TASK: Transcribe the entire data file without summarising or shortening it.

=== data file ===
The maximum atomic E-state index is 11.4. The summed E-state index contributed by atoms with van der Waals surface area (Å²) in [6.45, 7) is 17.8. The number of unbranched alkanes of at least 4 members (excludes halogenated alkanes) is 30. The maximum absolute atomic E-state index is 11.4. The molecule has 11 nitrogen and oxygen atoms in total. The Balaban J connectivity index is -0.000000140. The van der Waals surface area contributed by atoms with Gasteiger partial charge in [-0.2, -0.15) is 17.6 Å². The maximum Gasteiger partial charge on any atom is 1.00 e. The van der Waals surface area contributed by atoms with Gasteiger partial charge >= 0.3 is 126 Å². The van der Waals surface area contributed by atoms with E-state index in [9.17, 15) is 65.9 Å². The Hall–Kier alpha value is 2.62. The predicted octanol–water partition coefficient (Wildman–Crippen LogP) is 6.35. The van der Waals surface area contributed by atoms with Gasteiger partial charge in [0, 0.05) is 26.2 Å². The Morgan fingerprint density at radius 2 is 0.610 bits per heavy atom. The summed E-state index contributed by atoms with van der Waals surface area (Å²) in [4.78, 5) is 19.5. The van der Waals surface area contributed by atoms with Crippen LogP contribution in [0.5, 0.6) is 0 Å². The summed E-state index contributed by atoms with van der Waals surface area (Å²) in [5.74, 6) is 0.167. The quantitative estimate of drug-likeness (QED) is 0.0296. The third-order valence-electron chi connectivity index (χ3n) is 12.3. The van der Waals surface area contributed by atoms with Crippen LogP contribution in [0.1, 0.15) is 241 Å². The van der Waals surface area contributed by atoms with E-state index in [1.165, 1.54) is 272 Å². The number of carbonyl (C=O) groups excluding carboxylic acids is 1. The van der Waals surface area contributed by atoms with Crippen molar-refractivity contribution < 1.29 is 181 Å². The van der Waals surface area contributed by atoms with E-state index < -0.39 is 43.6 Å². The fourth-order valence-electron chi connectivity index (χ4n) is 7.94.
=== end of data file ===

The maximum atomic E-state index is 11.4. The summed E-state index contributed by atoms with van der Waals surface area (Å²) in [6.45, 7) is 17.8. The number of unbranched alkanes of at least 4 members (excludes halogenated alkanes) is 30. The maximum absolute atomic E-state index is 11.4. The molecule has 11 nitrogen and oxygen atoms in total. The Balaban J connectivity index is -0.000000140. The van der Waals surface area contributed by atoms with Gasteiger partial charge in [-0.2, -0.15) is 17.6 Å². The maximum Gasteiger partial charge on any atom is 1.00 e. The van der Waals surface area contributed by atoms with Gasteiger partial charge >= 0.3 is 126 Å². The van der Waals surface area contributed by atoms with E-state index in [9.17, 15) is 65.9 Å². The Hall–Kier alpha value is 2.62. The predicted octanol–water partition coefficient (Wildman–Crippen LogP) is 6.35. The van der Waals surface area contributed by atoms with Gasteiger partial charge in [0, 0.05) is 26.2 Å². The Morgan fingerprint density at radius 2 is 0.610 bits per heavy atom. The summed E-state index contributed by atoms with van der Waals surface area (Å²) in [4.78, 5) is 19.5. The van der Waals surface area contributed by atoms with Crippen LogP contribution in [0.5, 0.6) is 0 Å². The summed E-state index contributed by atoms with van der Waals surface area (Å²) in [5.74, 6) is 0.167. The quantitative estimate of drug-likeness (QED) is 0.0296. The third-order valence-electron chi connectivity index (χ3n) is 12.3. The van der Waals surface area contributed by atoms with Crippen LogP contribution in [0.1, 0.15) is 241 Å². The van der Waals surface area contributed by atoms with E-state index in [1.165, 1.54) is 272 Å². The number of carbonyl (C=O) groups excluding carboxylic acids is 1. The van der Waals surface area contributed by atoms with Crippen molar-refractivity contribution < 1.29 is 181 Å². The van der Waals surface area contributed by atoms with E-state index < -0.39 is 43.6 Å². The fourth-order valence-electron chi connectivity index (χ4n) is 7.94.